Citing environmental concerns, the Ventura County Board of Supervisors this week voted against allowing Caltrans to build a truck weigh station along U.S. 101 near the Rincon.
"It's an environmentally sensitive area," said Supervisor Maggie Erickson, who represents the beachside communities near the proposed weigh station. "We need to look at protecting the citizens of Ventura County."
In a 4-1 vote, the board agreed with its Planning Commission that the weigh station would substantially alter Javon Creek, which functions as a wildlife corridor to the Pacific Ocean. The board also voiced strong concerns that potentially unsafe trucks would detour past homes along the old Pacific Coast Highway in attempts to bypass the weigh station.
Jack Hallin, Caltrans chief of project development, said the agency probably will appeal the decision to the California Coastal Commission.
Caltrans had picked the U.S. 101 site as the most suitable of six it studied. The $4.3-million weigh station would allow officials to inspect trucks for possible excess cargo loads, mechanical problems or leakage of hazardous waste, a special concern with trucks that use U.S. 101 going north to reach Casmalia, the only hazardous-waste landfill in Southern California.
But several area residents who spoke against the proposal at a public hearing Tuesday said unlawful trucks are the ones most likely to circumvent the station by taking an alternative beach route along the Old Pacific Coast Highway beside the residential communities of Faria and Solimar Beach.
"We are creating a situation where the question is not if an accident will occur, but when," said John Quinn, a resident of Solimar Beach.
Other area residents said a weigh station would set a dangerous precedent for other development along the coast.
"This is 12.5 acres of concrete along our coast," said Pat Baggerly of Meiners Oaks, speaking on behalf of the environmental group, Citizens to Preserve the Ojai.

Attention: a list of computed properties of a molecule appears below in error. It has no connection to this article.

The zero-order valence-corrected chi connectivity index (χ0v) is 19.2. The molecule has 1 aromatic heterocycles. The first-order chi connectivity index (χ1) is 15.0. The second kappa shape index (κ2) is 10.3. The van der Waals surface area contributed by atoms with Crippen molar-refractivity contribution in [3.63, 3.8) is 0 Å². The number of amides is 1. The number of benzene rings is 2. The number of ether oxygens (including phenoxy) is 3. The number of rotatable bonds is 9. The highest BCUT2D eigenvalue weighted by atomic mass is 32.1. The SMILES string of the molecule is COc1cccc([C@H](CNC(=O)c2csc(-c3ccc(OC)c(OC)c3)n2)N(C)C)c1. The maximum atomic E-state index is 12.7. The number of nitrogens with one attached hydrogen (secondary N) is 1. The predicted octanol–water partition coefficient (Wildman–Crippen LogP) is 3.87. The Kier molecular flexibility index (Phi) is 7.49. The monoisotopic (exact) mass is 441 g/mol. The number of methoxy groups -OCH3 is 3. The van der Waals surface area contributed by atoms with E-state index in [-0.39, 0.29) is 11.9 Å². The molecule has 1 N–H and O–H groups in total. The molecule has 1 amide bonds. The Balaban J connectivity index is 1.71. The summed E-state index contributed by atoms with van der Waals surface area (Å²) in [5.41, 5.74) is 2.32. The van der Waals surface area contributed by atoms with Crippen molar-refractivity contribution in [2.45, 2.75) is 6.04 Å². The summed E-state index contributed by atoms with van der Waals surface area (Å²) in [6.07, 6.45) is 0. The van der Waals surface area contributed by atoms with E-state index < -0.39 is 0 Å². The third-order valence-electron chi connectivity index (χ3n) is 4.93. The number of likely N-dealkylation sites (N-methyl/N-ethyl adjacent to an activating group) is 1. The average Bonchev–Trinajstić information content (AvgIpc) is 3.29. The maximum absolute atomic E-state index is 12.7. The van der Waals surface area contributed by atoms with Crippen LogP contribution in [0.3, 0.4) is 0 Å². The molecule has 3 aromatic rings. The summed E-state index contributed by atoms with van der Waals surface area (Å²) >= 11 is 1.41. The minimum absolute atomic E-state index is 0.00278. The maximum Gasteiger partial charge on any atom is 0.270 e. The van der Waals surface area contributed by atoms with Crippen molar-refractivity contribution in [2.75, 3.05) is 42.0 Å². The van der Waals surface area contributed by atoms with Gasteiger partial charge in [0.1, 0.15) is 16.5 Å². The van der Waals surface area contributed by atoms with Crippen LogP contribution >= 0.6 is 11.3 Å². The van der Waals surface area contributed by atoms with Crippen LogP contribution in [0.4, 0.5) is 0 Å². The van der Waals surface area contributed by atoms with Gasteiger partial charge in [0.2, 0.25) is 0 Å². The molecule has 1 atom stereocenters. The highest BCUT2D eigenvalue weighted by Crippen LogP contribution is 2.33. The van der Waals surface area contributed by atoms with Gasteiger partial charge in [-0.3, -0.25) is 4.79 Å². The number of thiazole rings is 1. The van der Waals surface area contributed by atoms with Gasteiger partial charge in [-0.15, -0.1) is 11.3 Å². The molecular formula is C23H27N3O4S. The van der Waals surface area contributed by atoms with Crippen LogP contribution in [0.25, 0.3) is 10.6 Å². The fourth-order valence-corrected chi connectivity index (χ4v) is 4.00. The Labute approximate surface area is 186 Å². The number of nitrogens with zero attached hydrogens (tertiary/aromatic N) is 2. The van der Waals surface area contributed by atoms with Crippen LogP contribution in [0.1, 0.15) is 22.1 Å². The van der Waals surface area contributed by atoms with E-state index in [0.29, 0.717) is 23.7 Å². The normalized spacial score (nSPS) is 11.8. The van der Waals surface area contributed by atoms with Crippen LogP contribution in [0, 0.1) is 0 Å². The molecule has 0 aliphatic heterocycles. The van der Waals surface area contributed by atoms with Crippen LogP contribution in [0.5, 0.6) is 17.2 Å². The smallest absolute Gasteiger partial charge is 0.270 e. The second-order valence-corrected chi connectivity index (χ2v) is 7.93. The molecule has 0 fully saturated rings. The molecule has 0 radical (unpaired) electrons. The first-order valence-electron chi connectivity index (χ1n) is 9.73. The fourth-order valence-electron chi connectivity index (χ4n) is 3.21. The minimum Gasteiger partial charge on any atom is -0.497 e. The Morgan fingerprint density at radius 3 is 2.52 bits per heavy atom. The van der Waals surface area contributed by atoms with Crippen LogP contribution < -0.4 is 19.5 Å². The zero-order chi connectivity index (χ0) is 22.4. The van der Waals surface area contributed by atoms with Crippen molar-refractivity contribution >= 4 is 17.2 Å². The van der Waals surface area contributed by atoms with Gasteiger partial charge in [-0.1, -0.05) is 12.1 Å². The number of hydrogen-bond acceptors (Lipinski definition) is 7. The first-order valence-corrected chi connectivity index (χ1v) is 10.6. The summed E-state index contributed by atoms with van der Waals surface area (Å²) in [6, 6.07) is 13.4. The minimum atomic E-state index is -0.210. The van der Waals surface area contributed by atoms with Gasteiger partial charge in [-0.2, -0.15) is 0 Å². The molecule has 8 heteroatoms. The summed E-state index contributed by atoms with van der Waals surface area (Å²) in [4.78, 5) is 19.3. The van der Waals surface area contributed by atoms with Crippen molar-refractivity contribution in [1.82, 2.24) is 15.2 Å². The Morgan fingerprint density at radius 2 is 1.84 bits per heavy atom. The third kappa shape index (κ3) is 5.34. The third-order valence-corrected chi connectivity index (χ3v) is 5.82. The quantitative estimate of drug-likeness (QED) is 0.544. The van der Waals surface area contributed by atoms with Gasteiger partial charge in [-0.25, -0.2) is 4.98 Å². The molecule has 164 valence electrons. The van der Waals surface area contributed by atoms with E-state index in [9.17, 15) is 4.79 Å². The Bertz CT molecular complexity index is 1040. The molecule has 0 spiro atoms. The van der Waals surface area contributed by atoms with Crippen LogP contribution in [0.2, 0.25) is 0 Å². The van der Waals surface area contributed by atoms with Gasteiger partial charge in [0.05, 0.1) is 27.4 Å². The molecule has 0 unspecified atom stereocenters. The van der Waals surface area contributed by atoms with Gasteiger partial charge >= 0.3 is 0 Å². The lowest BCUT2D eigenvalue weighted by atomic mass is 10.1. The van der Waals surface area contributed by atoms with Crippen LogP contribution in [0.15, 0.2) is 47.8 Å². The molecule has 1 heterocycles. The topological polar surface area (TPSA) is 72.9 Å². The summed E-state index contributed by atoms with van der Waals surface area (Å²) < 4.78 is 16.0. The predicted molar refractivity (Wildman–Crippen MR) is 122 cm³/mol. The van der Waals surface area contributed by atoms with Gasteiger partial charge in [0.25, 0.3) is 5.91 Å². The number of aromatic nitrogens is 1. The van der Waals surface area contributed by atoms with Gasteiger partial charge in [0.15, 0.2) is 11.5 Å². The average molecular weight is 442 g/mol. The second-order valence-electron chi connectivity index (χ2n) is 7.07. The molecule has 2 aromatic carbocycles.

Supervisor Jim Dougherty, who represents Simi Valley, was the only board member supporting the Caltrans project.
"We have to begin to deal with the hazardous-waste issue. I see that as a higher priority," Dougherty said.
But the rest of the board was not swayed, despite testimony from the Ventura County district attorney's office that most of the truckers prosecuted for unlawful transportation of hazardous waste are caught at a similar weigh station at the top of the Conejo Grade.
"If we don't have these kinds of facilities it's hard to detect these violations," said Greg Brose, a senior deputy district attorney who heads the office's environmental unit.
The board also passed up an opportunity for substantial revenue that a weigh station might bring to county coffers.
The Conejo Grade station brings in $1 million in annual revenue through fines, the bulk of which goes to the city of Thousand Oaks.
Neither was it persuaded by a Caltrans proposal to mount a TV monitor at the site to videotape truckers attempting to take an alternative route.
But Erickson did say that she wanted to see weigh stations installed both along California 118 and 126 to catch truckers with illegal loads as they enter the county.
About 1,900 trucks pass through Ventura County every 24 hours, and this figure is expected to grow to 3,100 by the year 2000.
Of 1,800 trucks monitored by the California Highway Patrol along U.S. 101 in a recent study, 600 had bypassed the Conejo Grade weigh station, whether by purposely taking alternative routes or entering the county from a different location, said Capt. William C. Brown, who heads the Highway Patrol in Ventura County.